Research Question 3:
How were The Trustees and Metropolitan Park Commission funded? What legislation was involved in adding to the money allocated for public parks?
The Trustees of Public Reservations:
Before The Trustees of Public Reservations was incorporated, they outlined how they wished to proceed in a circular [pg. 14]. In the circular, they wished to ask the Legislature to create a Board of Trustees and an advisory board to oversee The Trustees. A hearing to incorporate The Trustees took place [pg. 35, article 3]. Finally, it was decided to incorporate The Trustees of Public Reservations by Chapter 352 of the Acts of the 1891 Legislature on May 21, 1891. On Page 36, it is noted that The Trustees do not have capital stock, but may acquire real estate to the amount of $1,000,000, as well as personal property to the same amount. The property that is open to the public would be exempt from taxation, “but no lands not open to the public shall be exempt for more than two years.” The entire act is given on [pg. 41c-d].
The terms of the by-laws are laid out on [pg. 38; pg. 40], where it is stated that whoever subscribes $10+ to The Trustees receives an annual report, and is invited to an annual conference. Clubs and societies could also send a delegate on the same terms. An associate is declared to “be any person who shall give land or money to the value of $1000 or more."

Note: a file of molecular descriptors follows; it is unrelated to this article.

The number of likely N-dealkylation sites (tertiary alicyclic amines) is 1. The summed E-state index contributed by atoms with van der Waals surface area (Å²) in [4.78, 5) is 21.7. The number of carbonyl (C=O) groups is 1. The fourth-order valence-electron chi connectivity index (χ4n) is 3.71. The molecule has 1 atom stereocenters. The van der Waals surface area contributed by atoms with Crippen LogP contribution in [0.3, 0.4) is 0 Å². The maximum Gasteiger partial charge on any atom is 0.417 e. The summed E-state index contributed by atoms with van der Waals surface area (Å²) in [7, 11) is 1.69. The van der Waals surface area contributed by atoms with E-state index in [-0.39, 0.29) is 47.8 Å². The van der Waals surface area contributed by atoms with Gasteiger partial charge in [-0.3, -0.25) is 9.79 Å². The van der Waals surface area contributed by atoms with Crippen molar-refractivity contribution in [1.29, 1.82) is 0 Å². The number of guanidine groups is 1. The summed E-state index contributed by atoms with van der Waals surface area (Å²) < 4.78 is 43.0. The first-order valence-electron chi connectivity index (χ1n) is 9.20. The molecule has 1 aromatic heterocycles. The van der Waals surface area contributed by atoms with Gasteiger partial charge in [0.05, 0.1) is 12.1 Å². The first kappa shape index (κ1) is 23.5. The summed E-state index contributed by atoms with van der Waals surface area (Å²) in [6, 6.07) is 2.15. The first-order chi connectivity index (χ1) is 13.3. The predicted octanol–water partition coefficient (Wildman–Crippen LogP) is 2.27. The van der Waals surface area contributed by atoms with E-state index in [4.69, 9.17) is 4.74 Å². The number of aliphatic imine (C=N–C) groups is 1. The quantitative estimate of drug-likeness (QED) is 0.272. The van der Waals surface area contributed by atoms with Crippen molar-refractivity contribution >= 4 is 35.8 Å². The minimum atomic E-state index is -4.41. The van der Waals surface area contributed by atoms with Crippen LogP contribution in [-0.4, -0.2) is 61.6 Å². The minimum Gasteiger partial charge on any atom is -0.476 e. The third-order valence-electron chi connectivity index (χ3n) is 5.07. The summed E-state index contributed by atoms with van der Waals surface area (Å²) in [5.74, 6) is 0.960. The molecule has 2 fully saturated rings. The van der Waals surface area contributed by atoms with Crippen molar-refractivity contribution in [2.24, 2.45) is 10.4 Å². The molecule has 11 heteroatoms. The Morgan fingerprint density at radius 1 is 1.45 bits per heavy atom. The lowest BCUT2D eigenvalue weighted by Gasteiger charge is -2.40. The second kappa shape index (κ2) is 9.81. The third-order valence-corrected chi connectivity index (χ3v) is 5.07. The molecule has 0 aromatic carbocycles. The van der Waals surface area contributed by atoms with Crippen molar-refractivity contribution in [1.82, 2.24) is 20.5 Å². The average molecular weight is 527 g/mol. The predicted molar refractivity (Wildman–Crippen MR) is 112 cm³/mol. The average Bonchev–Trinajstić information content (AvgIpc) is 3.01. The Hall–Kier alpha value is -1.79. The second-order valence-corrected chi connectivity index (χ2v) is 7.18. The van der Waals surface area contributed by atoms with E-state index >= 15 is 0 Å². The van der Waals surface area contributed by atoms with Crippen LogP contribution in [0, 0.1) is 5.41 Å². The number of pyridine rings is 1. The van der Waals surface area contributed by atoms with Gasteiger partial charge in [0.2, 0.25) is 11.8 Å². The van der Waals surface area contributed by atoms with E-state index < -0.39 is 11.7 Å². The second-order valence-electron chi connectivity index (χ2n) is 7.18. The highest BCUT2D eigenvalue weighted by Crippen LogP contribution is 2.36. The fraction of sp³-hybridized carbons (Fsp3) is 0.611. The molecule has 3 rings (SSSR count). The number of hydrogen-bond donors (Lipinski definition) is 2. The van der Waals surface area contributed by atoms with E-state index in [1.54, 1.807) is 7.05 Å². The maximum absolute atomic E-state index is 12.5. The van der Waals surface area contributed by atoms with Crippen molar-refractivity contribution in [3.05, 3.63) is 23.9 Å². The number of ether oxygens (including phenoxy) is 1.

Metropolitan Park Commission:
The Metropolitan Park Commission had a similar path to existence. Eliot in Garden and Forest [pg. 45] proposes a commission that can buy land in Greater Boston for the purpose of public parks. He believes that the Legislature should create an act giving power to the park commission to take lands regardless of town and city boundaries via state loan, “to be repaid in 50 years by the interested towns”. The legislation that created the Commission can be found on [pg. 103-104]. Apportionment, or how to divide the cost of the land for the Metropolitan Park System, came to a head in a case vs. the City of Lynn [pg. 131], where Lynn believed that they were paying too much for parks the city did not benefit from. The Commission was continuously given more money for the Metropolitan Park System; it was given $500,000 for more parks and an additional sum for boulevards [pg. 132] in 1896, and $500,000 more in 1897 for the Charles River [pg. 132]. The decree, which can be found in Folder 1 of the scrapbook’s loose items, notes that the Metropolitan Park Commissioners were given $2,300,000 by the State under various acts in 1893 and 1894, and $1,800,000 has been expended by the board by June of 1897. Pages 134-135 provide a complete summary of the Metropolitan Park Commission and how it is run. The full article [folder 1--Massachusetts Supreme Judicial Court] gives the complete legislative decree concerning the Metropolitan Park System, as well as the money allocated to the program and the proportions each town had to pay.